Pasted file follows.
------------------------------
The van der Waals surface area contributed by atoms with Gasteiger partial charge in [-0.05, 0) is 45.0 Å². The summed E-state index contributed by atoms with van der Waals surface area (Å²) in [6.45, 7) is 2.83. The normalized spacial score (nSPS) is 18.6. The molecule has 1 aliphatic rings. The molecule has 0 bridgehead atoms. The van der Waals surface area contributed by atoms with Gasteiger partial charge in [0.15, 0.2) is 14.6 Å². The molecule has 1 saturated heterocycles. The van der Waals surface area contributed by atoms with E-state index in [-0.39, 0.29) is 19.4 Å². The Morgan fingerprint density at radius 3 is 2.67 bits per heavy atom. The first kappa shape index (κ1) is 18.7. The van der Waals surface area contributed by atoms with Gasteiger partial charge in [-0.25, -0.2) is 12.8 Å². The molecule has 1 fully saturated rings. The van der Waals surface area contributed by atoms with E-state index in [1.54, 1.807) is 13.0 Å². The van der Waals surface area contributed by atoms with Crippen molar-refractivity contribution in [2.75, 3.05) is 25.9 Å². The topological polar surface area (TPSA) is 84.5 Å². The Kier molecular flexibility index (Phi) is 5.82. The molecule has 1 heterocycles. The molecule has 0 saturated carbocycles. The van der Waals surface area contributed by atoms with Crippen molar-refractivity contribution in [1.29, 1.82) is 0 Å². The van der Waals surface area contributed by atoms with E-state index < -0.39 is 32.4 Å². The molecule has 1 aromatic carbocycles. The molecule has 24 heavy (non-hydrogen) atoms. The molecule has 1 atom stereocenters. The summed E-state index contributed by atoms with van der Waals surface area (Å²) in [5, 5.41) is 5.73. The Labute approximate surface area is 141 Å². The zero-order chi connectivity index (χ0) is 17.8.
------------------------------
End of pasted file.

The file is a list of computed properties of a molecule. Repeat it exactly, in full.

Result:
The van der Waals surface area contributed by atoms with Gasteiger partial charge in [-0.05, 0) is 45.0 Å². The summed E-state index contributed by atoms with van der Waals surface area (Å²) in [6.45, 7) is 2.83. The normalized spacial score (nSPS) is 18.6. The molecule has 1 aliphatic rings. The molecule has 0 bridgehead atoms. The van der Waals surface area contributed by atoms with Gasteiger partial charge in [0.15, 0.2) is 14.6 Å². The molecule has 1 saturated heterocycles. The van der Waals surface area contributed by atoms with E-state index in [-0.39, 0.29) is 19.4 Å². The Morgan fingerprint density at radius 3 is 2.67 bits per heavy atom. The first kappa shape index (κ1) is 18.7. The van der Waals surface area contributed by atoms with Gasteiger partial charge in [-0.25, -0.2) is 12.8 Å². The molecule has 1 fully saturated rings. The van der Waals surface area contributed by atoms with E-state index in [1.54, 1.807) is 13.0 Å². The van der Waals surface area contributed by atoms with Crippen molar-refractivity contribution in [2.75, 3.05) is 25.9 Å². The topological polar surface area (TPSA) is 84.5 Å². The Kier molecular flexibility index (Phi) is 5.82. The molecule has 1 heterocycles. The molecule has 0 saturated carbocycles. The van der Waals surface area contributed by atoms with Crippen molar-refractivity contribution in [1.29, 1.82) is 0 Å². The van der Waals surface area contributed by atoms with E-state index < -0.39 is 32.4 Å². The molecule has 1 aromatic carbocycles. The molecule has 24 heavy (non-hydrogen) atoms. The molecule has 1 atom stereocenters. The summed E-state index contributed by atoms with van der Waals surface area (Å²) in [5, 5.41) is 5.73. The Labute approximate surface area is 141 Å². The zero-order chi connectivity index (χ0) is 17.8.